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### Re: When the Best Solution Isn't

by thraxil (Prior)
 on Sep 23, 2002 at 03:44 UTC ( #199996=note: print w/replies, xml ) Need Help??

in reply to When the Best Solution Isn't

interesting. the incorrect solution that your toolsmith provided has inspired me to come up with a variation which i think is correct:

my @shuffled = map {\$_->[0]} sort { \$a->[1] <=> \$b->[1]} map {[\$_, rand(1)]} @array;

kind of a 'randomized schwartzian transform' approach.

it benchmarks slightly faster than the standard Fisher-Yates shuffle but not quite as fast as the broken version. mine and Fisher-Yates are both going to be linear with the size of the array and you really can't do any better than that and still have a correct solution.

i'm honestly baffled as to why the broken one runs so quickly. my best guess is that getting different values on each comparison in some cases confuses qsort to the point where it thinks it's done before it really is. alternatively though it seems like if you get the wrong series of random numbers, it could make qsort take even longer than normal.

anders pearson

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Re^2: When the Best Solution Isn't
by Aristotle (Chancellor) on Sep 23, 2002 at 04:59 UTC
Caveat: both our solutions take memory corresponding to the size of the input array.
#!/usr/bin/perl -w use strict; use Benchmark qw(cmpthese); sub xform { map {\$_->[0]} sort { \$a->[1] <=> \$b->[1]} map {[\$_, rand(1)]} @_; } sub slice { my @random; push @random, rand 1 for 0 .. \$#_; @_[ sort { \$random[\$a] <=> \$random[\$b] } 0 .. \$#_ ]; } my @array = 1 .. 1000; cmpthese(1000, { slice => sub { slice @array }, xform => sub { xform @array }, }); __END__ Benchmark: timing 1000 iterations of slice, xform... slice: 17 wallclock secs (16.96 usr + 0.08 sys = 17.04 CPU) @ 58 +.69/s (n=1000) xform: 28 wallclock secs (27.76 usr + 0.12 sys = 27.88 CPU) @ 35 +.87/s (n=1000) Rate xform slice xform 35.9/s -- -39% slice 58.7/s 64% --

Makeshifts last the longest.

A slightly faster solution (on my machine) uses in-place assignment to @_:
sub shuffle { my @r = map rand, 0 .. \$#_; @_[sort { \$r[\$a] <=> \$r[\$b] } 0 .. \$#_] = @_; }

_____________________________________________________
Jeff[japhy]Pinyan: Perl, regex, and perl hacker, who'd like a job (NYC-area)
s++=END;++y(;-P)}y js++=;shajsj<++y(p-q)}?print:??;

There was a recent thread on the ActiveState list which was never quite solved. In general it came down to assigning to @_ was causing some weirdness to occur and ActiveState perl 5.6.1 would slow down to a crawl after a few thousand iterations. Other perls like my OpenBSD 5.6.1 and Cygwin 5.8.0 behaved nicely.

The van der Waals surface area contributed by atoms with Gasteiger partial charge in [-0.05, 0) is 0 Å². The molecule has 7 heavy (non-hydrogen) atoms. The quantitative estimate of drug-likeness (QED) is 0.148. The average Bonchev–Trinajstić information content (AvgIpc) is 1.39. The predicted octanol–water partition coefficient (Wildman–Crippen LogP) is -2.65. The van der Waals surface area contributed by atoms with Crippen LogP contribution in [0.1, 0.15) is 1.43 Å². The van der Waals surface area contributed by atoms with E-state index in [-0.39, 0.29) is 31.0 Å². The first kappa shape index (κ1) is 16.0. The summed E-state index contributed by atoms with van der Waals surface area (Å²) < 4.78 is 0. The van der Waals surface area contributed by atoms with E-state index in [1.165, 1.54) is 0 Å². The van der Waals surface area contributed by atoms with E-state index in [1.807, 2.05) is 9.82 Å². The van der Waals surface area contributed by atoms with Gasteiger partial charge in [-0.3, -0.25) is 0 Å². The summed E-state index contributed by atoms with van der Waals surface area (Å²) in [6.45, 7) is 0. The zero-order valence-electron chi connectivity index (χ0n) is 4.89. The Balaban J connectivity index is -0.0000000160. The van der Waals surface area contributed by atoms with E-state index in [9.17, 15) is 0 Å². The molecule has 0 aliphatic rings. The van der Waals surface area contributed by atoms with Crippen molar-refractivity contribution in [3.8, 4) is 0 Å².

I'm not sure what the issue was but there may be lurking bug in assigning to @_. I'm warning against it. (or at least be aware so if you do run into trouble later...)

Update: fixed some spelling

You know (leaving the in-place assignment issue aside), it occured to me (duh) that this is a general purpose but faster rephrasing of the Schwartzian Transform:
sub sxsorta (&;) { my \$sort_key = shift; my @rank = map &\$sort_key, @_; @_[ sort { \$rank[\$a] cmp \$rank[\$b] } 0 .. \$#_ ]; } sub sxsortn (&;) { my \$sort_key = shift; my @rank = map &\$sort_key, @_; @_[ sort { \$rank[\$a] <=> \$rank[\$b] } 0 .. \$#_ ]; }

The gains over the regular ST comes from the fact that it doesn't create hundreds of tiny anonymous arrays, and that the sort callback is slightly faster because it only has to do an array lookup but no dereferencing.

The drawback is that with a lexically scoped (as it should be) @rank, there's no way to pass a userspecified callback to the routines without inflicting a massive performance hit. To do more complex sorts, one therefor has to separately spell this idiom out in their own code.

Makeshifts last the longest.

Re: Re: When the Best Solution Isn't
by thraxil (Prior) on Sep 23, 2002 at 14:28 UTC

actually, something occurred to me in the shower this morning. my approach isn't linear, it should be O(NlogN) because of the sort. but Fisher-Yates is linear, so it should pretty much beat anything else, at least for large inputs. but it doesn't seem to. now i'm really confused.

anders pearson

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